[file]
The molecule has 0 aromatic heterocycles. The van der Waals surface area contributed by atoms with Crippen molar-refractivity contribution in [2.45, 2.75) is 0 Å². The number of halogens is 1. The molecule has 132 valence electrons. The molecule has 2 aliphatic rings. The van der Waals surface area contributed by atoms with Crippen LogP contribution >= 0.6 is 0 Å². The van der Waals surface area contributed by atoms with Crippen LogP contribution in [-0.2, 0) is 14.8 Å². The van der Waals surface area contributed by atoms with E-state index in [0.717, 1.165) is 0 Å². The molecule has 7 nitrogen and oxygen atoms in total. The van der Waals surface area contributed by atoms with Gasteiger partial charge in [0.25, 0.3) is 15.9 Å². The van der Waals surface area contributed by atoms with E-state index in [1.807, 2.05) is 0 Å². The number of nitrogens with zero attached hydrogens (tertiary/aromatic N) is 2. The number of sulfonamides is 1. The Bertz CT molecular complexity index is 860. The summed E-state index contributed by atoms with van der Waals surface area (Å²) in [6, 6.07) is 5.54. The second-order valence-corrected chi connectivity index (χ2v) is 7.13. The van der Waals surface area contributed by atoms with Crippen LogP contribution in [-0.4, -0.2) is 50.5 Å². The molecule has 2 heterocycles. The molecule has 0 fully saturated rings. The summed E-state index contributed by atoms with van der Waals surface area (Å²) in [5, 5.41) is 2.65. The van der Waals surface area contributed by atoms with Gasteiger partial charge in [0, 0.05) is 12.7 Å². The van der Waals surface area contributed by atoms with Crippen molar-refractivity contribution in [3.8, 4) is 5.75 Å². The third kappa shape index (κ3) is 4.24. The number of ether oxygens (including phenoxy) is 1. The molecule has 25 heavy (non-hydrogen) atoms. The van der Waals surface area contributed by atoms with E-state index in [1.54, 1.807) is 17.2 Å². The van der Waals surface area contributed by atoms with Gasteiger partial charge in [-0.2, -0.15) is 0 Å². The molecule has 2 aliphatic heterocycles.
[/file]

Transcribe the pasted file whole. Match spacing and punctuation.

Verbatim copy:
The molecule has 0 aromatic heterocycles. The van der Waals surface area contributed by atoms with Crippen molar-refractivity contribution in [2.45, 2.75) is 0 Å². The number of halogens is 1. The molecule has 132 valence electrons. The molecule has 2 aliphatic rings. The van der Waals surface area contributed by atoms with Crippen LogP contribution >= 0.6 is 0 Å². The van der Waals surface area contributed by atoms with Crippen LogP contribution in [-0.2, 0) is 14.8 Å². The van der Waals surface area contributed by atoms with E-state index in [0.717, 1.165) is 0 Å². The molecule has 7 nitrogen and oxygen atoms in total. The van der Waals surface area contributed by atoms with Gasteiger partial charge in [0.25, 0.3) is 15.9 Å². The van der Waals surface area contributed by atoms with E-state index in [1.807, 2.05) is 0 Å². The number of nitrogens with zero attached hydrogens (tertiary/aromatic N) is 2. The number of sulfonamides is 1. The Bertz CT molecular complexity index is 860. The summed E-state index contributed by atoms with van der Waals surface area (Å²) in [6, 6.07) is 5.54. The second-order valence-corrected chi connectivity index (χ2v) is 7.13. The van der Waals surface area contributed by atoms with Crippen LogP contribution in [-0.4, -0.2) is 50.5 Å². The molecule has 2 heterocycles. The molecule has 0 fully saturated rings. The summed E-state index contributed by atoms with van der Waals surface area (Å²) in [5, 5.41) is 2.65. The van der Waals surface area contributed by atoms with Gasteiger partial charge in [0, 0.05) is 12.7 Å². The van der Waals surface area contributed by atoms with Crippen molar-refractivity contribution in [3.8, 4) is 5.75 Å². The third kappa shape index (κ3) is 4.24. The number of ether oxygens (including phenoxy) is 1. The molecule has 25 heavy (non-hydrogen) atoms. The van der Waals surface area contributed by atoms with E-state index in [1.54, 1.807) is 17.2 Å². The van der Waals surface area contributed by atoms with Gasteiger partial charge in [-0.2, -0.15) is 0 Å². The molecule has 2 aliphatic heterocycles.